A federal rollback of clean car standards? Why some Utah leaders say no

Tougher standards would cut pollution, save lives

Haze hangs over the Salt Lake Valley on Wednesday, Aug. 28, 2019.
Haze hangs over the Salt Lake Valley on Wednesday, Aug. 28, 2019.
 Kristin Murphy

SALT LAKE CITY — Two of the leaders of the Utah Legislature’s bipartisan Clean Air Caucus said the Trump administration’s plan to roll back clean car standards set under the previous administration will be costly for Utah households on three fronts: more unhealthy air pollution, less savings at the pump and job losses.

In a press conference Wednesday at the state Capitol, Rep. Steve Handy, R-Layton, and Rep. Suzanne Harrison, D-Draper, called on Utah’s congressional delegation and other elected leaders to urge retention of the toughest fuel economy standards in U.S. history.

“It is the wrong direction for Utah,” according to Harrison, who as a practicing anesthesiologist said she has had to cancel procedures due to a patient’s unhealthy status because of asthma complications.

While she has seen patients who have beat radiation, chemotherapy and even cancer, she’s seen those who “can’t beat air pollution.”

Both Harrison and Handy were joined by Ben Abbott, an assistant professor of ecosystem ecology at Brigham Young University, and Tammie Bostick, executive director of the Utah Clean Cities Coalition, in a plea to keep the standards in place.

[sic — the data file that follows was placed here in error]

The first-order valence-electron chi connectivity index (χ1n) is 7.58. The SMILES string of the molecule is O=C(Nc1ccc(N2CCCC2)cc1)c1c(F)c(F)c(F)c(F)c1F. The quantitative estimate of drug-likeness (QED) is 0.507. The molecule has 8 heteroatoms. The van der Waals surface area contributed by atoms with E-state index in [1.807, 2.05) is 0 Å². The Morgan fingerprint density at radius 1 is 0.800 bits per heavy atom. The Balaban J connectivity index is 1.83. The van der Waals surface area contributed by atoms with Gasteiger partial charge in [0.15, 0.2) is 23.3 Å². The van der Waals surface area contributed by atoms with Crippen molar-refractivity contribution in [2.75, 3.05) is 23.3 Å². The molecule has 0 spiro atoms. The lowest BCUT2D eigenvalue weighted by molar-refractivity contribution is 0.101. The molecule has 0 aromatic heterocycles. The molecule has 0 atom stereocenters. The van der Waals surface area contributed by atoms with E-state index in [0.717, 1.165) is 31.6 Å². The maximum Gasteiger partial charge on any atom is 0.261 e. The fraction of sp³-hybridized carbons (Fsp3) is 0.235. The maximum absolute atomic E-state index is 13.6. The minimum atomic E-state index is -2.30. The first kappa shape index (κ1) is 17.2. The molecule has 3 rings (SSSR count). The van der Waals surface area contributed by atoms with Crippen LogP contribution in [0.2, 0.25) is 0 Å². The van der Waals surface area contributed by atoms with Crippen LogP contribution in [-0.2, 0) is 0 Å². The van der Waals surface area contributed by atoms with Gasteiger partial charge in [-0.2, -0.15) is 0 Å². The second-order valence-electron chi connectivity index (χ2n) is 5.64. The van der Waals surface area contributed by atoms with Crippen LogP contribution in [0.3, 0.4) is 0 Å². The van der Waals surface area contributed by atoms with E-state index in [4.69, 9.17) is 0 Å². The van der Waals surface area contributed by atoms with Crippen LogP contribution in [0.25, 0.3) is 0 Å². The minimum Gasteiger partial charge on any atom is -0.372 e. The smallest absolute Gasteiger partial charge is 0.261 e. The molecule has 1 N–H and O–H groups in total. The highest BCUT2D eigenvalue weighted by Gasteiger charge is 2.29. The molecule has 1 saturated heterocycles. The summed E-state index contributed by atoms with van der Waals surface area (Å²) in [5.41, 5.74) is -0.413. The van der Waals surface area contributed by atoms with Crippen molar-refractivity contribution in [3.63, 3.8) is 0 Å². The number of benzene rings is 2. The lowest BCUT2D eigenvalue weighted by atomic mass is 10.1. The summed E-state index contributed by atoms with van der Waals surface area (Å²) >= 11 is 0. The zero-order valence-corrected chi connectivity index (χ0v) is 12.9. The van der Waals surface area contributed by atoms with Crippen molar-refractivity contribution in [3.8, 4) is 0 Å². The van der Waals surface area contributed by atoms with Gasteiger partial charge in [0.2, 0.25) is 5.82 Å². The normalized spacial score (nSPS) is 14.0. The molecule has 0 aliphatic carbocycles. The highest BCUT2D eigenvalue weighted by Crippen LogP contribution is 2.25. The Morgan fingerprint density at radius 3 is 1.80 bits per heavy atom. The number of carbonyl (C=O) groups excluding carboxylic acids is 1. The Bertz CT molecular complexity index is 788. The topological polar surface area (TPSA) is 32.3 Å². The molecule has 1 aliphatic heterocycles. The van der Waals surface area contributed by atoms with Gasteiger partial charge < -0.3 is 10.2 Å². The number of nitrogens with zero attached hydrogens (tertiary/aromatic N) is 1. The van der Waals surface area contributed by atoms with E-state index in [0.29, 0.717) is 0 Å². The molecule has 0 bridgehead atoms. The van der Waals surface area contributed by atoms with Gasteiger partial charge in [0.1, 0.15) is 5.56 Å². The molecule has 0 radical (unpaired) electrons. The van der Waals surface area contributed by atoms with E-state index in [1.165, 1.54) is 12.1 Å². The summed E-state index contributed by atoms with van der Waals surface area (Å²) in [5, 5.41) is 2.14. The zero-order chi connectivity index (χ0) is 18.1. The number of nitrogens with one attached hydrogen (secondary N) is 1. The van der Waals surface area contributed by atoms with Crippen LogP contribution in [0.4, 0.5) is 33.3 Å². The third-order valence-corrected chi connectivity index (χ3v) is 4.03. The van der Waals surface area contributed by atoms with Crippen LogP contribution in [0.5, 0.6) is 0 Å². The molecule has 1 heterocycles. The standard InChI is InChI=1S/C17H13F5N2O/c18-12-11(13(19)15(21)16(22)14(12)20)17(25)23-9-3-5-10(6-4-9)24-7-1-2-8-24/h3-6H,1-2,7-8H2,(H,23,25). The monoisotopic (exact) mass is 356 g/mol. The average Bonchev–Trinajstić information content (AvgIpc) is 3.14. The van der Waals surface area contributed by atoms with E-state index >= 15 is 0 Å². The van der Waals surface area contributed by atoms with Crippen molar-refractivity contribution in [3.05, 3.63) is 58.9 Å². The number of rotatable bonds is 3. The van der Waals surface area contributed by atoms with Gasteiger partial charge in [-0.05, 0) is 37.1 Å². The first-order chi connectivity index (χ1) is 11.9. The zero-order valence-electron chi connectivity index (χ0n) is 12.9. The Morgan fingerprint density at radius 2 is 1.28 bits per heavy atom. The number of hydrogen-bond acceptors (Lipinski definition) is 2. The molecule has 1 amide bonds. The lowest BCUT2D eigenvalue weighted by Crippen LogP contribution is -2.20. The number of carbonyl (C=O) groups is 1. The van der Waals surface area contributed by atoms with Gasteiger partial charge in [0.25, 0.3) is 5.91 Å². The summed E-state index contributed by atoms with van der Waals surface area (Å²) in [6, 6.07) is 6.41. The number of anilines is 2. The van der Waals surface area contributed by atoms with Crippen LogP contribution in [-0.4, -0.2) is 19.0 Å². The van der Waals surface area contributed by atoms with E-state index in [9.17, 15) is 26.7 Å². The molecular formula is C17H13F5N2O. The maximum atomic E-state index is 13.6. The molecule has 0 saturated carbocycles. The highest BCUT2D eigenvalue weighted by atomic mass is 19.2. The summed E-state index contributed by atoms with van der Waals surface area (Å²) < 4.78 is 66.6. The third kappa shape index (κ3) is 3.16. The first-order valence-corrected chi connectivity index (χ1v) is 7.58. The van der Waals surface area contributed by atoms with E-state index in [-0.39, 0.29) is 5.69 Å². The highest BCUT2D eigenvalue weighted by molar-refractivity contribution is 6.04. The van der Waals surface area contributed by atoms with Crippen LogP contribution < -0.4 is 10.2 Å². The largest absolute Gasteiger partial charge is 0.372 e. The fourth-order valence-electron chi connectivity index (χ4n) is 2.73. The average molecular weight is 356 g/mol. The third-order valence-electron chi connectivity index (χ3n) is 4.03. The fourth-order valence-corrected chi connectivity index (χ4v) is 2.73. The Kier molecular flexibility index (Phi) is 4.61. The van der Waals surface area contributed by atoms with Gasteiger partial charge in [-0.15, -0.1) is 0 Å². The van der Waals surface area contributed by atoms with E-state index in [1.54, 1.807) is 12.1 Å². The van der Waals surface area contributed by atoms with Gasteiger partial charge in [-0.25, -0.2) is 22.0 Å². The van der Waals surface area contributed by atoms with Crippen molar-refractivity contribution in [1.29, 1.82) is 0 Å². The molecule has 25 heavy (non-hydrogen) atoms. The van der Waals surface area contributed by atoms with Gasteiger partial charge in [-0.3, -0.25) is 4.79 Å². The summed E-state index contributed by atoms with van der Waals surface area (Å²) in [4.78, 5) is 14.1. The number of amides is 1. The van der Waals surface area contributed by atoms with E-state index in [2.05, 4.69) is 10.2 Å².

The 2012 rule finalized by the U.S. Environmental Protection Agency tightens emissions standards by 3.5% each year into 2025 and sets a fleet average of 54.5 miles per gallon in passenger fuel economy standards by 2025.

Not all vehicles would have to meet that fuel efficiency standard. Instead, automobile manufacturers could sell under performing cars and make up for that with models that outperform that standard.

The EPA is now proposing to freeze the fuel efficiency standard at 2020 levels in a submission it made to the White House in August, keeping it at 37 miles per gallon for passenger cars and light trucks for models 2021 through 2026.

In a revision most likely to provoke a lawsuit from California and other opponents, the Trump administration also wants to strip that state’s ability to set its own standards.

The EPA, in an analysis by Car and Driver, conceded its revised proposal would result in a 5% increase in carbon dioxide emissions through 2026 and 9% increase in carbon dioxide emissions through 2035, but just a 1% increase in smog-forming emissions during the same time period.

Ben Abbott, assistant professor of ecosystem ecology at BYU, speaks during a press conference in opposition to the Environmental Protection Agency’s proposed rollback of America’s clean car standards at the Capitol in Salt Lake City on Wednesday, Aug. 28, 2019.
Ben Abbott, assistant professor of ecosystem ecology at BYU, speaks during a press conference in opposition to the Environmental Protection Agency’s proposed rollback of America’s clean car standards at the Capitol in Salt Lake City on Wednesday, Aug. 28, 2019.
 Kristin Murphy

Abbott said there is “no safe level” of pollution, pointing to recent research that shows air pollution in Utah results in more deaths than vehicle accidents.

While there are smog alerts for “sensitive” groups, Abbott insisted when it comes to pollution, “there is no such thing as an insensitive group.”

Bostick said to roll back the Obama standards is “unthinkable” especially for a state like Utah that has invested millions in clean air technology and research to curb its problem.

She added the Obama-era standards would have pumped an additional 4,700 jobs into Utah through advancements in automotive technology and other related industries.

The Trump administration said rolling back the clean car standard would save money for consumers and the industry, but 17 automobile manufacturers urged the administration to rethink its position and settle on something more “in the middle” between the two proposals.